Illham Alarabi is one of those indomitable women who takes everything in stride. The kind of unflappable mother who can single-handedly extract her oldest son from a squabble with a bully, soothe the teething pains of another and bathe a baby, all while supper simmers on the stove. Traveling 1,500 miles from her bombed-out village near Deir ez-Zor in Syria to Greece was a hardship, to be sure, but she always comforted her family with faith that they were headed for something better. Even life in squalid Greek refugee camps, where she spent eight months pregnant with her fifth child, offered opportunities to make friends, build communities and find something to laugh about, whether it was the bad food or the midnight treks to the portable toilets in the snow.
But after more than three years of relentless optimism, first as a refugee in Turkey, then again in Greece, she finally gave into despair one day in March. Slumped on a chair in a shabby hotel room in remote northern Greece, she watched her four oldest sons ricochet from bed to wall to floor and back again, barely missing the sleeping baby. Her oldest son Wael, 7, has never set foot in a school. He says he wants to be a teacher when he grows up, but he struggles to write even simple Arabic words, like baba, for the father. “We have been here [in Greece] for a year and two months,” says Illham with a sigh of defeat. “If we had put these kids in school from the beginning, they would at least be reading Greek by now.”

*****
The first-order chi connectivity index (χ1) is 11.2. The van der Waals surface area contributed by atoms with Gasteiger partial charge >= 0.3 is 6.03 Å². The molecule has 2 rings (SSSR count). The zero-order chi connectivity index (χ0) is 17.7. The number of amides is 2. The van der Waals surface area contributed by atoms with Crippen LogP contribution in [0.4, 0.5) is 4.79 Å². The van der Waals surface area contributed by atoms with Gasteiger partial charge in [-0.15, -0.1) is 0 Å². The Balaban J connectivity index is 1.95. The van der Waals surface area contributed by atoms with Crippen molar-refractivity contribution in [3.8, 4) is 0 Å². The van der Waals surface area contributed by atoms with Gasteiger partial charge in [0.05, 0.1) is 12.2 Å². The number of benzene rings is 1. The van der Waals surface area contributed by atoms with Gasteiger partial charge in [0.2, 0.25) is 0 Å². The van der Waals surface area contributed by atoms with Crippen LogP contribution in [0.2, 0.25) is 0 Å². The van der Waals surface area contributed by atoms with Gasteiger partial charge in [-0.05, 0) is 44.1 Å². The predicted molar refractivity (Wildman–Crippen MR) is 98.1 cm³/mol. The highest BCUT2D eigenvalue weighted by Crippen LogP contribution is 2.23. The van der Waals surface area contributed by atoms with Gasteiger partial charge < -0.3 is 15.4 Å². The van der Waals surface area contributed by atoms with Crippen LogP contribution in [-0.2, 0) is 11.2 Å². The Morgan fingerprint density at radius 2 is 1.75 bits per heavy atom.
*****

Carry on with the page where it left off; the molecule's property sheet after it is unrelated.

Sep 27, 2020Bangladesh is hosting more than one million Rohingya, a mainly Muslim minority community who are stateless, most of whom fled following a wave of violence in Myanmar’s Rakhine state in 2017. “More than three years have elapsed. Regrettably, not a single Rohingya could be repatriated. The problem was created by Myanmar, and its solution must […]
Sep 26, 2020